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Kairos  represents more than just a publication containing information we need in order to do our jobs effectively or a place to publish ideas that will lead to tenure and promotion. Instead, like any electronic text produced in this "late age of print," to borrow Jay David Bolter's term for our time (2), it holds historical significance. For contained in our webtexts are views and visions of thinkers representing this early age of technology.

It is not far-fetched to imagine at some late date that without tools for translating the WWW on a non-PC or Mac computer platform some distant researcher may ponder over the HTML codes for Kairos  websites as Napoleon's soldiers wondered at the Rosetta Stone. As we all know, French translators cracked the code of the Rosetta stone by connecting the Greek language also printed on the tablet to the pictures that comprise Egyptian hieroglyphics.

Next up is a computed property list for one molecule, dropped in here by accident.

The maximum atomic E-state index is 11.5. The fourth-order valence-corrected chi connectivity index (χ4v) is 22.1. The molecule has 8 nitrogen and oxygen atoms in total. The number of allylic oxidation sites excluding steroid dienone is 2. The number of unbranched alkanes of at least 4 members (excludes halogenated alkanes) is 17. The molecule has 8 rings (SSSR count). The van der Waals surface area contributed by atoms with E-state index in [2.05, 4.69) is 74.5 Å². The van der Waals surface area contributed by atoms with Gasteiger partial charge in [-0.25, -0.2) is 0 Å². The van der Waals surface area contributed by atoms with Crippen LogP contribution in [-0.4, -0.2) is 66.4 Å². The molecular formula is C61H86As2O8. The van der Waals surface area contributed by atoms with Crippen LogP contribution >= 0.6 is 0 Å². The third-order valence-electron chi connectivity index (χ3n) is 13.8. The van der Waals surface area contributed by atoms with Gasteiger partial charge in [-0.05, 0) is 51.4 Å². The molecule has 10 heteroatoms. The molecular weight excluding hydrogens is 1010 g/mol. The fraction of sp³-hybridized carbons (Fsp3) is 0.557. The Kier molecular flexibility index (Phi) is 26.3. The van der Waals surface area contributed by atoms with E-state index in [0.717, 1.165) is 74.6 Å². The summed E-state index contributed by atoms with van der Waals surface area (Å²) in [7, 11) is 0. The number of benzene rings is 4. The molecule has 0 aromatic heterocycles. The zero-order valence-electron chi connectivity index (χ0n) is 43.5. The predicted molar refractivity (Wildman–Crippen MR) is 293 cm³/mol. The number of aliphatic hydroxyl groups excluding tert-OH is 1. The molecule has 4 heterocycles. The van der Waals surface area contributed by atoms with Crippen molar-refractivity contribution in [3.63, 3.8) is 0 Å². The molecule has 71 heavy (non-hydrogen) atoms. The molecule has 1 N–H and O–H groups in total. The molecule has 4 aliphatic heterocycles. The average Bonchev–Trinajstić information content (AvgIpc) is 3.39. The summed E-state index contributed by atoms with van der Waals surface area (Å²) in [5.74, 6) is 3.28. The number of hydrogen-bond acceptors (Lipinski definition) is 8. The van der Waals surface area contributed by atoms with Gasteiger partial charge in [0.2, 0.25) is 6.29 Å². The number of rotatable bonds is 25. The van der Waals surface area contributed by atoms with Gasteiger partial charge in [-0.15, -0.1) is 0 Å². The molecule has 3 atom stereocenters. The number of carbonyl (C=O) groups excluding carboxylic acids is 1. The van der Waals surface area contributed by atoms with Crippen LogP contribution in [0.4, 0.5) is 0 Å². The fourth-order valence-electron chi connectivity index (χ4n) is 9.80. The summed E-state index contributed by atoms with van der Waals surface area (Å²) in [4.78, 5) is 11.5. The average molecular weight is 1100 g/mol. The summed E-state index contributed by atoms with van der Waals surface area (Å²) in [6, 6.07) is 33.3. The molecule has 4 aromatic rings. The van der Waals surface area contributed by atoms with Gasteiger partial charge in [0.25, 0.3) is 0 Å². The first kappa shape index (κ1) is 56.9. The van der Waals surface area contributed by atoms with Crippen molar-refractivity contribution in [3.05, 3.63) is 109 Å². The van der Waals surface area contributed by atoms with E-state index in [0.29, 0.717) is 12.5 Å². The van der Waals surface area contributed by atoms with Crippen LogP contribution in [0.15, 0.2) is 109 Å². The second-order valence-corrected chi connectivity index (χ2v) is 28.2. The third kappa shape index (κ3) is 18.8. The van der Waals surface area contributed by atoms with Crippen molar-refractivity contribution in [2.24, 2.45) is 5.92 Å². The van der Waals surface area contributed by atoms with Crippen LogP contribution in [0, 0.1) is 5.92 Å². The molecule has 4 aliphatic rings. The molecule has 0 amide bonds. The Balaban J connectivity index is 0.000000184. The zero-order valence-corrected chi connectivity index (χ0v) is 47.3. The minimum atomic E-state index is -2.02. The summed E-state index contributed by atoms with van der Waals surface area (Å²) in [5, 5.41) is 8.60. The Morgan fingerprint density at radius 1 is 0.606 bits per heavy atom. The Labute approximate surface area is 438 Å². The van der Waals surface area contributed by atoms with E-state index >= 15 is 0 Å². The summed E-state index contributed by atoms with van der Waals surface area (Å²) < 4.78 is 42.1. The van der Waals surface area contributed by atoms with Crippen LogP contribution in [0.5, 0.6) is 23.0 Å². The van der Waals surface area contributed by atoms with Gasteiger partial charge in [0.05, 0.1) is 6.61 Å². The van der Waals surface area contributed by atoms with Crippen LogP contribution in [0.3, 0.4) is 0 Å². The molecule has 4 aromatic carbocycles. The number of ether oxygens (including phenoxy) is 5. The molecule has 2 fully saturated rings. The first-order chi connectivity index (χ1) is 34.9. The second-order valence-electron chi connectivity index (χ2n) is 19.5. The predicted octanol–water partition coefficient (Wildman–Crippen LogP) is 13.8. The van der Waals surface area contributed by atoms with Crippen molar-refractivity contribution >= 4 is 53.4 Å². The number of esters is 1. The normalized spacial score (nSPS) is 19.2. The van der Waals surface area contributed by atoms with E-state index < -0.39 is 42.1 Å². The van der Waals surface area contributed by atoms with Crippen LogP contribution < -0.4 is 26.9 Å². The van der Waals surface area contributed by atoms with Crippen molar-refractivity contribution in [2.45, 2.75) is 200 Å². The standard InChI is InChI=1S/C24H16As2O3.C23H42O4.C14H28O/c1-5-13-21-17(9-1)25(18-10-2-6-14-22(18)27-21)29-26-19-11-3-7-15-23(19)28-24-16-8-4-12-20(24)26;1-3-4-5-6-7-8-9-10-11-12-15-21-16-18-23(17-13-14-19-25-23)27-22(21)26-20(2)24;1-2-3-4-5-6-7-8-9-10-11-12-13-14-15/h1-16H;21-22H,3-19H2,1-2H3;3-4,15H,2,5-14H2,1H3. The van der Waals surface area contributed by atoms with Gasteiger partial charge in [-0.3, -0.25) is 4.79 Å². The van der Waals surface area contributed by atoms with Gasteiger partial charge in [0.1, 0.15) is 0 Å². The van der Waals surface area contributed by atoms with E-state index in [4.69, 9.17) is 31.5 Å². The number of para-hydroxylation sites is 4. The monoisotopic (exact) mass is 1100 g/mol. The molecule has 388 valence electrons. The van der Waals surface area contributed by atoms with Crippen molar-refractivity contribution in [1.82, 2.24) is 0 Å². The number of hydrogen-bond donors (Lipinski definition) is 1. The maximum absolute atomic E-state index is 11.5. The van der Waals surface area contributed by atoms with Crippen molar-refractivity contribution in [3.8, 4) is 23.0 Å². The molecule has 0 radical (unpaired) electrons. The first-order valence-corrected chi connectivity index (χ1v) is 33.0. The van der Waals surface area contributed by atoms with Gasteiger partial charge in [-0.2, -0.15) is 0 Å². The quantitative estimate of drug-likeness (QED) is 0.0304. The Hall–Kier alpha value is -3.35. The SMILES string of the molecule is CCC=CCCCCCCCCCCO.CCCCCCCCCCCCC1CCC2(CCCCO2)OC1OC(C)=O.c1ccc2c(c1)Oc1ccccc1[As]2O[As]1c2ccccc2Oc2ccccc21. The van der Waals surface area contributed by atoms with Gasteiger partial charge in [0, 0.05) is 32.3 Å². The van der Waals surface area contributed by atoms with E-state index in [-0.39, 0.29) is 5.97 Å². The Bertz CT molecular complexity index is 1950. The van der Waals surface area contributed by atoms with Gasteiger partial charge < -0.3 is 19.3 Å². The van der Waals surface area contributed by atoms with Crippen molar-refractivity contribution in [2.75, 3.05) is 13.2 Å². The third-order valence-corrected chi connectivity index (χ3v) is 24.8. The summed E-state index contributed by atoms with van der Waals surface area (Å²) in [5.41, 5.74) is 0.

A far-thinking scribe, perhaps, understood the folly of placing too much faith on one iteration of language and allowed us many possibilities for accessing the information left behind. No matter what the purpose of the various languages printed on the stone was, the result remains the same: The information gained about ancient Egypt from the multiple iterations of language inscribed on this tablet opened our eyes to that great culture that lay beneath the sands of Africa.

While we are not suggesting that the knowledge we find in Kairos  equals that of the Egyptian culture, we are implying that information about the way we view technology and writing today as presented in our publication may be key to scholars in the not-so-distant future trying to understand themselves and their relationship to technology.

It is for this reason that we propose to begin an active campaign to archive the webbed text of Kairos  in various more static forms, thus capturing the actual and yet continue with our push for the potential inherent in the word we have chosen as the title of our journal.

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